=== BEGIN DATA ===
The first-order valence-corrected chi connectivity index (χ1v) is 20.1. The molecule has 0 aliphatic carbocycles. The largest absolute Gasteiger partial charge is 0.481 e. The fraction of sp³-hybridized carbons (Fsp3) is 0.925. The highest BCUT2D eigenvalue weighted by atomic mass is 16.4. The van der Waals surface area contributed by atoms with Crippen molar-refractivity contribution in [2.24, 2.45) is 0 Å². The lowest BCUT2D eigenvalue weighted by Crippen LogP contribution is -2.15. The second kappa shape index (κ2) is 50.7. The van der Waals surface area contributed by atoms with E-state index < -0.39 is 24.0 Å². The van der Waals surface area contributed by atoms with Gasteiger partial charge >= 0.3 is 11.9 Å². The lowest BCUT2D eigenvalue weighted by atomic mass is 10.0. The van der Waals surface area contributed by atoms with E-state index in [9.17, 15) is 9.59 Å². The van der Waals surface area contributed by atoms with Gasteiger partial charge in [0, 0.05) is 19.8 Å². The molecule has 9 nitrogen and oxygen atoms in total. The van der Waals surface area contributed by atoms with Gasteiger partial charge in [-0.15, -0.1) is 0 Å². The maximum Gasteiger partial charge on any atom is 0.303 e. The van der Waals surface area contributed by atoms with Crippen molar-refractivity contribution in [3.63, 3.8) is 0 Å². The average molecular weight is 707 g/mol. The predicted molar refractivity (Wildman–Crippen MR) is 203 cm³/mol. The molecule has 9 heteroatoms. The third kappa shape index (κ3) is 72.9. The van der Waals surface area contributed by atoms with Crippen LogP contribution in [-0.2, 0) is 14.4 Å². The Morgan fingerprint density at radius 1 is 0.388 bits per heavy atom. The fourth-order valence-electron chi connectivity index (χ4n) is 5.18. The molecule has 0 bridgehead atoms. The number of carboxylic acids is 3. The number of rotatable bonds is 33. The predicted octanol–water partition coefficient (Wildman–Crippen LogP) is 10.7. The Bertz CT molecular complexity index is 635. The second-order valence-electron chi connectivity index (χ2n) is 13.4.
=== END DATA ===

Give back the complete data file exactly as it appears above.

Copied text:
The first-order valence-corrected chi connectivity index (χ1v) is 20.1. The molecule has 0 aliphatic carbocycles. The largest absolute Gasteiger partial charge is 0.481 e. The fraction of sp³-hybridized carbons (Fsp3) is 0.925. The highest BCUT2D eigenvalue weighted by atomic mass is 16.4. The van der Waals surface area contributed by atoms with Crippen molar-refractivity contribution in [2.24, 2.45) is 0 Å². The lowest BCUT2D eigenvalue weighted by Crippen LogP contribution is -2.15. The second kappa shape index (κ2) is 50.7. The van der Waals surface area contributed by atoms with E-state index < -0.39 is 24.0 Å². The van der Waals surface area contributed by atoms with Gasteiger partial charge >= 0.3 is 11.9 Å². The lowest BCUT2D eigenvalue weighted by atomic mass is 10.0. The van der Waals surface area contributed by atoms with E-state index in [9.17, 15) is 9.59 Å². The van der Waals surface area contributed by atoms with Gasteiger partial charge in [0, 0.05) is 19.8 Å². The molecule has 9 nitrogen and oxygen atoms in total. The van der Waals surface area contributed by atoms with Gasteiger partial charge in [-0.15, -0.1) is 0 Å². The maximum Gasteiger partial charge on any atom is 0.303 e. The van der Waals surface area contributed by atoms with Crippen molar-refractivity contribution in [3.63, 3.8) is 0 Å². The average molecular weight is 707 g/mol. The predicted molar refractivity (Wildman–Crippen MR) is 203 cm³/mol. The molecule has 9 heteroatoms. The third kappa shape index (κ3) is 72.9. The van der Waals surface area contributed by atoms with Crippen LogP contribution in [-0.2, 0) is 14.4 Å². The Morgan fingerprint density at radius 1 is 0.388 bits per heavy atom. The fourth-order valence-electron chi connectivity index (χ4n) is 5.18. The molecule has 0 bridgehead atoms. The number of carboxylic acids is 3. The number of rotatable bonds is 33. The predicted octanol–water partition coefficient (Wildman–Crippen LogP) is 10.7. The Bertz CT molecular complexity index is 635. The second-order valence-electron chi connectivity index (χ2n) is 13.4.